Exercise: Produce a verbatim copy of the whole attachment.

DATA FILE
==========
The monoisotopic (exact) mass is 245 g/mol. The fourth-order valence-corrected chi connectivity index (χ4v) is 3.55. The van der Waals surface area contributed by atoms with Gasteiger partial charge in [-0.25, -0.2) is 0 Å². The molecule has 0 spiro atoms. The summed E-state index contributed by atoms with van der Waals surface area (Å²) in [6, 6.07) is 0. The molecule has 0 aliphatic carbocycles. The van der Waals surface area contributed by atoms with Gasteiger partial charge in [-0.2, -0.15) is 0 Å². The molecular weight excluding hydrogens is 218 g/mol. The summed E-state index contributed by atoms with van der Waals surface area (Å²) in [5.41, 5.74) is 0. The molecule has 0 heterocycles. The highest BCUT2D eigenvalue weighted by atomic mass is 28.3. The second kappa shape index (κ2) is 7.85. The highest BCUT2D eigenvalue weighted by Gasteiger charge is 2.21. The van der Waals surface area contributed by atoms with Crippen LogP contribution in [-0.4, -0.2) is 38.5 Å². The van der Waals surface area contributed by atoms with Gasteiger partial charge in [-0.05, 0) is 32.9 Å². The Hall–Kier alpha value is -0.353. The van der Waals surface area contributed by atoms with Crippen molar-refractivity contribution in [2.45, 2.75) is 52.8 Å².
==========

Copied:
The monoisotopic (exact) mass is 245 g/mol. The fourth-order valence-corrected chi connectivity index (χ4v) is 3.55. The van der Waals surface area contributed by atoms with Gasteiger partial charge in [-0.25, -0.2) is 0 Å². The molecule has 0 spiro atoms. The summed E-state index contributed by atoms with van der Waals surface area (Å²) in [6, 6.07) is 0. The molecule has 0 aliphatic carbocycles. The van der Waals surface area contributed by atoms with Gasteiger partial charge in [-0.2, -0.15) is 0 Å². The molecular weight excluding hydrogens is 218 g/mol. The summed E-state index contributed by atoms with van der Waals surface area (Å²) in [5.41, 5.74) is 0. The molecule has 0 heterocycles. The highest BCUT2D eigenvalue weighted by atomic mass is 28.3. The second kappa shape index (κ2) is 7.85. The highest BCUT2D eigenvalue weighted by Gasteiger charge is 2.21. The van der Waals surface area contributed by atoms with Crippen LogP contribution in [-0.4, -0.2) is 38.5 Å². The van der Waals surface area contributed by atoms with Gasteiger partial charge in [-0.05, 0) is 32.9 Å². The Hall–Kier alpha value is -0.353. The van der Waals surface area contributed by atoms with Crippen molar-refractivity contribution in [2.45, 2.75) is 52.8 Å².